Birmingham established its reputation for engineering expertise on the back of thousands of small businesses.
As the years rolled by, these start-ups expanded into larger entities offering a greater range of services, and thereby jobs.
Small one and two man concerns developed into firms employing up to 250 employees, using the latest equipment, and offering a personal service to customers. Companies were able to pass on the benefit of years of experience and skill, a valuable, but uncharged for commodity.
Then some 25 or 30 years ago, these customers, who by then had themselves grown into large organisations, decided that they did not wish to have a multiplicity of suppliers, taking the view that cost savings could be achieved by reducing to just three or four suppliers.
Sadly, as a result, many family businesses fell by the wayside, for being axed, they had little chance of re-establishing in a highly competitive and hostile market. Those companies that survived, of course, had greatly increased turnovers. However, their customers ruthlessly drove down the prices that they were prepared to pay, which again resulted in many bankruptcies.
This policy of selecting preferred sources also acted as a deterrent to potential start-ups, forcing highly skilled workers to seek jobs outside their industry.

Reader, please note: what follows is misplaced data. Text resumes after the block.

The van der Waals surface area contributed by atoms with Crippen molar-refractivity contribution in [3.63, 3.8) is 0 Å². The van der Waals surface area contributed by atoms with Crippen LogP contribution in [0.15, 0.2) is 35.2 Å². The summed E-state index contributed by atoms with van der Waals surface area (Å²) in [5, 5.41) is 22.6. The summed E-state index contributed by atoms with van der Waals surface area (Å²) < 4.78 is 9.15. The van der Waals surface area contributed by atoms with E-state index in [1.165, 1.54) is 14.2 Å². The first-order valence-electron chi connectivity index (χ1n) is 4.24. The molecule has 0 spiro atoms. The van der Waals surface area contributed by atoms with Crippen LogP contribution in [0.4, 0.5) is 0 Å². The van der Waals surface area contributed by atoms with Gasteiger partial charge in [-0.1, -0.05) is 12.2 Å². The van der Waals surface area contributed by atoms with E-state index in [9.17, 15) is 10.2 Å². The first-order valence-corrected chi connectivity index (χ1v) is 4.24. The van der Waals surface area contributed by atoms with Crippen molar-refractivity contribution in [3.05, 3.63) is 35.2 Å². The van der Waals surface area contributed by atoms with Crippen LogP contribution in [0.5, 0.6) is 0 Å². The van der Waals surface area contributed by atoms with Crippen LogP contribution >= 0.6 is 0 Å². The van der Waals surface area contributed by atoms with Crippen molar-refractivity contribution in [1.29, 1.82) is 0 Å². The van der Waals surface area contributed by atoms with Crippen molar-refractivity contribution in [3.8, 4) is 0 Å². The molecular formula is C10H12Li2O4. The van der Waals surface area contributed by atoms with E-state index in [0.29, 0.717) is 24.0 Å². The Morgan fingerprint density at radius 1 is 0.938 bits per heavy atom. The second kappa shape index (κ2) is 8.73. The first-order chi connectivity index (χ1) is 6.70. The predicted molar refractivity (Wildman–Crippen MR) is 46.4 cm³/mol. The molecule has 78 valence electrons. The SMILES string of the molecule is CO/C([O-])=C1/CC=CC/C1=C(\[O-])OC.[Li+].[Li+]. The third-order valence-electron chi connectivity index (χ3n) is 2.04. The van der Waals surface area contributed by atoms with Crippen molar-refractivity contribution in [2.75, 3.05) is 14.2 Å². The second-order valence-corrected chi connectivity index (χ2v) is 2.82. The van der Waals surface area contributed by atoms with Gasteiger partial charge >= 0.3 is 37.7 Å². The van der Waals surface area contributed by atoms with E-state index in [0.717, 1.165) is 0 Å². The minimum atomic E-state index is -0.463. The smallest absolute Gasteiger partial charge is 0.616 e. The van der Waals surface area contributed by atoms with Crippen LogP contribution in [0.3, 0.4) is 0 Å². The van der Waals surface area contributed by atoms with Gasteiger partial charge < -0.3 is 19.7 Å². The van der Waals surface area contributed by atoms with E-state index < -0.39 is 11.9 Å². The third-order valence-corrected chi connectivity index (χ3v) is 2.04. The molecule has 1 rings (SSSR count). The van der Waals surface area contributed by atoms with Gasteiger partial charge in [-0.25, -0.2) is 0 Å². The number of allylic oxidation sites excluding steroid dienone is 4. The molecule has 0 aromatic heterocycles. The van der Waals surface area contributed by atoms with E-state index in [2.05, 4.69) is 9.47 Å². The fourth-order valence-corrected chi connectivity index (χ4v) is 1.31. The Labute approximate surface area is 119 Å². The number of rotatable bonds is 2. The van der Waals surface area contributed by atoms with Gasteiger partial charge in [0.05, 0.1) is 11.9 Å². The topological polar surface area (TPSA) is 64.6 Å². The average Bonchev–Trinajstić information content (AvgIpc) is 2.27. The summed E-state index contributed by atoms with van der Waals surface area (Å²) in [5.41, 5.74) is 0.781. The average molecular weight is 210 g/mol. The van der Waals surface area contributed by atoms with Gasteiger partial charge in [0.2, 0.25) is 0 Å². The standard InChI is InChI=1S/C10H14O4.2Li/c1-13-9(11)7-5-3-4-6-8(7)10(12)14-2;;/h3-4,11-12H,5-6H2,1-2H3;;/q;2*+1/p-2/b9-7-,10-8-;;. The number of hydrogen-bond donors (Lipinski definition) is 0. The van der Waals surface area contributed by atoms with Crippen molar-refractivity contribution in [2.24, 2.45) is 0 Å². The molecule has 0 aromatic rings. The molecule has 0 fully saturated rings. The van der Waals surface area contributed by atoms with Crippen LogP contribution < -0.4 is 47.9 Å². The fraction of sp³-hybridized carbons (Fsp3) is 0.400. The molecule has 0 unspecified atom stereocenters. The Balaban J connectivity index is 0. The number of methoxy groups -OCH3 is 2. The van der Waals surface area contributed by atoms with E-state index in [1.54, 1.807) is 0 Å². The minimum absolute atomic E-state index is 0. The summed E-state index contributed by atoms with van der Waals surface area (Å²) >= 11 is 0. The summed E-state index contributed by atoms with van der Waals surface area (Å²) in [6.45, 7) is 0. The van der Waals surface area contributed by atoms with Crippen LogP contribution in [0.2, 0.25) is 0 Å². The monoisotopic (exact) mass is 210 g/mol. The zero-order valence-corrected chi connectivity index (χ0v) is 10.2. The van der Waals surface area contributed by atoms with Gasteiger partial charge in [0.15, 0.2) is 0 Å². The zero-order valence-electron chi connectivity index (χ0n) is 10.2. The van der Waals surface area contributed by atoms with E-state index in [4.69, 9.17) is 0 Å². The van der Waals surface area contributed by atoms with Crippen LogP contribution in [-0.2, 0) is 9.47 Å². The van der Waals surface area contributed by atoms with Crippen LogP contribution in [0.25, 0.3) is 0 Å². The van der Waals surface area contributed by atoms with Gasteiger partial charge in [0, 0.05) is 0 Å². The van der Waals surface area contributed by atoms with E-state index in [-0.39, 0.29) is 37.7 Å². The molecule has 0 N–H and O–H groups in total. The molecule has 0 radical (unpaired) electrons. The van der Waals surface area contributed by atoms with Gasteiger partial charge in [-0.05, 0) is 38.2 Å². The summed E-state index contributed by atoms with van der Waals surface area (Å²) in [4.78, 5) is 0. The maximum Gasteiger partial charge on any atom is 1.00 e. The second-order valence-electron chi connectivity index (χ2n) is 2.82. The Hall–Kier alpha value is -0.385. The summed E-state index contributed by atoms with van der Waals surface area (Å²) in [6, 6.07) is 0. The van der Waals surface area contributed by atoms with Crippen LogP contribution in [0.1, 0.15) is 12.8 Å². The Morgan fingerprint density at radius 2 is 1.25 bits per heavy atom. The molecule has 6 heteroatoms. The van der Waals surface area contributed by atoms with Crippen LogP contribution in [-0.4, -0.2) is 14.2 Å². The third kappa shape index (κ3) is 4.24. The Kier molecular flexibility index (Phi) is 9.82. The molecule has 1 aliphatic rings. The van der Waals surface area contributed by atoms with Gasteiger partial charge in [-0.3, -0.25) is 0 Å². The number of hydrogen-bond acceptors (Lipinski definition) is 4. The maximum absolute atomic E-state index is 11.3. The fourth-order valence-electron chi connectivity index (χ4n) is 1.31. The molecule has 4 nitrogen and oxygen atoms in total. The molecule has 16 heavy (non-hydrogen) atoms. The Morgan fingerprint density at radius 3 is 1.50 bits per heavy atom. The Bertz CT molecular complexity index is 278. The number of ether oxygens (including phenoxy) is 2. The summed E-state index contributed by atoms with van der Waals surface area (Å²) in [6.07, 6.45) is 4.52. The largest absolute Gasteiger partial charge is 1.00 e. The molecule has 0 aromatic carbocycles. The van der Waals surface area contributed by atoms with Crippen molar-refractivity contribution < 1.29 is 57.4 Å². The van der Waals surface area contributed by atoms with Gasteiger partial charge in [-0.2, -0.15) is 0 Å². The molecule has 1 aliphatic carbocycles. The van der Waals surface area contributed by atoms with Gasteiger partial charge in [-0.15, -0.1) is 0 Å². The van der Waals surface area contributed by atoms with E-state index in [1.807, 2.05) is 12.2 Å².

However, there is, by some more enlightened end users, a move to give opportunities to the small operation. It is being realised that although such a policy takes more administration, they find that they gain by getting cheaper prices because overheads of such suppliers are lower, and, more importantly, small companies can often offer suggestions for design alteration resulting in further cost saving.
I am delighted to see such a change of heart, and hope that this trend will continue, for it means that there are opportunities for small entities to quote for and obtain work from larger organisations, many of which have for many years set their face against small companies. Such operations have the ability to be more flexible to customer demands, and moreover, just at the moment, there is encouragement from Government in the form of loans and grants.
A positive sign for manufacturing regeneration.
* Russell Luckock is chairman of pressings firm AE Harris